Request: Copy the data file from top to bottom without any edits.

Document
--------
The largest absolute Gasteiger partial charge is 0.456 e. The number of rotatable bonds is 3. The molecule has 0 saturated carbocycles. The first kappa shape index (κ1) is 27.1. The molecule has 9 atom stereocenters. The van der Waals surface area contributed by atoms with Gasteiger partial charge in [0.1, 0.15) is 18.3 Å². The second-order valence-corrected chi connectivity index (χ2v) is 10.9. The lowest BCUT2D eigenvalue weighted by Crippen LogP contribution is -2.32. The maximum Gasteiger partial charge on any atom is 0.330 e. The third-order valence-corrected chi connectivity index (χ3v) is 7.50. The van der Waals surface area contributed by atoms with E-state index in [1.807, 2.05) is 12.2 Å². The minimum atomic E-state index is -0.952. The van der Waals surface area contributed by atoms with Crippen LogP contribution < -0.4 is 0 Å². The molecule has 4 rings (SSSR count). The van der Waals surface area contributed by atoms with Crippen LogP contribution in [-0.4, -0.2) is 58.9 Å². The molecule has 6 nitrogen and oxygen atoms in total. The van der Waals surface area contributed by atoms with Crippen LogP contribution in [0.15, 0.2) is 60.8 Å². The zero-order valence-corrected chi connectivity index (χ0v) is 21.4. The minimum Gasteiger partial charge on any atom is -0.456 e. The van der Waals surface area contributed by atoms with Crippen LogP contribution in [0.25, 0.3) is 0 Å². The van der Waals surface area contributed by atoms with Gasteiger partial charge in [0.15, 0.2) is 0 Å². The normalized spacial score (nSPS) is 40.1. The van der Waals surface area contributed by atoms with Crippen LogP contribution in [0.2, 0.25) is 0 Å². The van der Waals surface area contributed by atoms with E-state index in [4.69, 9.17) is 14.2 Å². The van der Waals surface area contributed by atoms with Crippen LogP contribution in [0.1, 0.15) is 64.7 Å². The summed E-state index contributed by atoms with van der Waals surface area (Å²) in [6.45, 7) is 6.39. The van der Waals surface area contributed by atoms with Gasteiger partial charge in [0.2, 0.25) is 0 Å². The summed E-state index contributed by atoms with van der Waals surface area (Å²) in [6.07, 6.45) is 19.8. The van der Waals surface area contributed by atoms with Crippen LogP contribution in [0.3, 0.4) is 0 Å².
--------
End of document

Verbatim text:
The largest absolute Gasteiger partial charge is 0.456 e. The number of rotatable bonds is 3. The molecule has 0 saturated carbocycles. The first kappa shape index (κ1) is 27.1. The molecule has 9 atom stereocenters. The van der Waals surface area contributed by atoms with Gasteiger partial charge in [0.1, 0.15) is 18.3 Å². The second-order valence-corrected chi connectivity index (χ2v) is 10.9. The lowest BCUT2D eigenvalue weighted by Crippen LogP contribution is -2.32. The maximum Gasteiger partial charge on any atom is 0.330 e. The third-order valence-corrected chi connectivity index (χ3v) is 7.50. The van der Waals surface area contributed by atoms with E-state index in [1.807, 2.05) is 12.2 Å². The minimum atomic E-state index is -0.952. The van der Waals surface area contributed by atoms with Crippen LogP contribution < -0.4 is 0 Å². The molecule has 4 rings (SSSR count). The van der Waals surface area contributed by atoms with Crippen LogP contribution in [-0.4, -0.2) is 58.9 Å². The molecule has 6 nitrogen and oxygen atoms in total. The van der Waals surface area contributed by atoms with Crippen LogP contribution in [0.15, 0.2) is 60.8 Å². The zero-order valence-corrected chi connectivity index (χ0v) is 21.4. The minimum Gasteiger partial charge on any atom is -0.456 e. The van der Waals surface area contributed by atoms with Crippen LogP contribution in [0.25, 0.3) is 0 Å². The van der Waals surface area contributed by atoms with Gasteiger partial charge in [0.15, 0.2) is 0 Å². The normalized spacial score (nSPS) is 40.1. The van der Waals surface area contributed by atoms with Crippen LogP contribution in [0.2, 0.25) is 0 Å². The van der Waals surface area contributed by atoms with E-state index in [4.69, 9.17) is 14.2 Å². The van der Waals surface area contributed by atoms with Crippen LogP contribution in [0.1, 0.15) is 64.7 Å². The summed E-state index contributed by atoms with van der Waals surface area (Å²) in [6.45, 7) is 6.39. The van der Waals surface area contributed by atoms with Gasteiger partial charge in [0.2, 0.25) is 0 Å². The summed E-state index contributed by atoms with van der Waals surface area (Å²) in [6.07, 6.45) is 19.8. The van der Waals surface area contributed by atoms with Crippen LogP contribution in [0.3, 0.4) is 0 Å².